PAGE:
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August 30-September 6, 2006

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Circo Killer

By Bill Forman


Although best known for its burgeoning schedule of folk troubadours, eclectic rockers and international music ensembles, Don Quixote's International Music Hall in Felton has quietly been pushing another agenda these last few years. I'm talking about venue booker Tom Miller's little known role as a circusmonger.

You see, it's one of the sad facts of 21st-century living that the circus are we once knew it is very much in decline.

Sure, you could have trekked over the hill last week to see the perennial Ringling Bros. and Barnum & Bailey, who are still being labeled elephant abusers by the not-exactly-radical Humane Society of America. (Besides which, there's something kind of cheesy about Herkules getting run over by a Jeep Wrangler.) Or you can catch the highfalutin Cirque du Soleil, who will be back this way in September with their Delerium shows which, like the Ringling spectacle, will be held in the less-than-intimate Hp Pavilion.

Who knows, maybe even the Jim Rose Circus, which spawned that geek sideshow fad back in its Lollapalooza days, will make a comeback.

But can any of that compare to the simple joys of watching a stilt-walking ringmaster with a thick Hungarian accent race a rolling-skating bear around the aisles of Don Quixote's?

Of course not.

I would have entirely missed Circo Romani the Sunday before last had I not heard its musical director, Zhenya Rock, performing earlier in the day on John Sandidge's live music show, Please Stand By (KPIG-FM 107.5). The founding guitarist/vocalist of the Red Elvises, Zhenya is based in Austin these days and touring with one lone drummer under the name Zeegrass.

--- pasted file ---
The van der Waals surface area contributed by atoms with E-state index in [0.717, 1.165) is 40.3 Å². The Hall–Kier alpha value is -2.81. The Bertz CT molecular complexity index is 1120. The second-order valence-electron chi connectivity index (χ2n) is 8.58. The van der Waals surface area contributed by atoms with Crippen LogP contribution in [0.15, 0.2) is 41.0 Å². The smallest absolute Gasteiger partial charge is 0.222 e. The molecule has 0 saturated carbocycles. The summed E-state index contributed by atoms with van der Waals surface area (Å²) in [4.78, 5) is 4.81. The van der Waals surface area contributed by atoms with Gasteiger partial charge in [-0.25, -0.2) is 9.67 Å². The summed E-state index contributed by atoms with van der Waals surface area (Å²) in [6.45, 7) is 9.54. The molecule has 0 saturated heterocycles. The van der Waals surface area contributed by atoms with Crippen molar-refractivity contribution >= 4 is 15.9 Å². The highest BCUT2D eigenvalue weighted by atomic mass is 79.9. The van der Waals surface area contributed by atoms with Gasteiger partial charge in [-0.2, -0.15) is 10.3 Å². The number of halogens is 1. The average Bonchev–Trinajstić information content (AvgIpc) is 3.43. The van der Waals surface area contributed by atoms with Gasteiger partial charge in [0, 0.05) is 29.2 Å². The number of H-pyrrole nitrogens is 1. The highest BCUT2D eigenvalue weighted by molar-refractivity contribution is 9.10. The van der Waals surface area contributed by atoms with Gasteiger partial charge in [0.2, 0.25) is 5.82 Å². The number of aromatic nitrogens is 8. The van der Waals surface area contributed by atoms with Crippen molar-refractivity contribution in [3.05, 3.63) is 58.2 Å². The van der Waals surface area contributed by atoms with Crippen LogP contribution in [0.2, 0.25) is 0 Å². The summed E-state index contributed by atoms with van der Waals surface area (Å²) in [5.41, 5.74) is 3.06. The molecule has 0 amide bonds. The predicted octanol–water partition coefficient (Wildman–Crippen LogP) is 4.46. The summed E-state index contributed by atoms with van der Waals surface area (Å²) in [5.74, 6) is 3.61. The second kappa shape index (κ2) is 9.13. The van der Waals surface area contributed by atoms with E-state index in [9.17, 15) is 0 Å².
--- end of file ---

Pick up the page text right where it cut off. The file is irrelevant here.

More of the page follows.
I'd always been a sucker for the Red Elvises, ever since they made their film debut in the cult favorite, Six String Samurai. So hearing Zhenya playing what sounded suspiciously like demented art rock on his live-looped guitar and obligatory balalaika (a traditional Russian stringed instrument, though not the giant red one that the Elvises used to tour with), I couldn't resist a trip up to Felton to see them. The promise of a Gypsy circus complete with dancing bear sealed the deal.

The evening did not disappoint. The opposite of the high-tech entertainments to which we've all become so accustomed, the half-dozen members of Circo Romani got more mileage out of basic juggling, clowning and acrobatics than they had any right to, not least because of a wide-eyed exuberance that gave any weaknesses a folksy charm. Particularly impressive were the acrobatics and Stan Laurel-like theatrics of Mike Templeton as the Gadjo clown. It turns out that anyone who isn't a Gypsy is known as a Gadjo, although, as ringmaster Nick da-Creature points out, we can all have fun together regardless.

And that's just what happened by show's end as the troupe busted open a case of bear and invited the audience to dance with them. It takes a truly cold heart to turn down the opportunity to dance with a bear (OK, not a real bear, but he was on rollerskates). It's the kind of thing you can tell the grandkids about, that is, if you end up having grandkids and don't particularly care what they think about you.

So do keep an eye on Don Quixote's schedule--you never know when a circus, vaudeville or burlesque show is likely to pop up. And if you're up at Burning Man this week, Circo Romani have taken up residence there from Aug. 24 to Sept. 2. They might not be quite as traditional as those wandering bands of vaguely unsavory characters who would set up camp on the outskirts of town and stir up childhood dreams of running away with the circus, but they're the next best thing.


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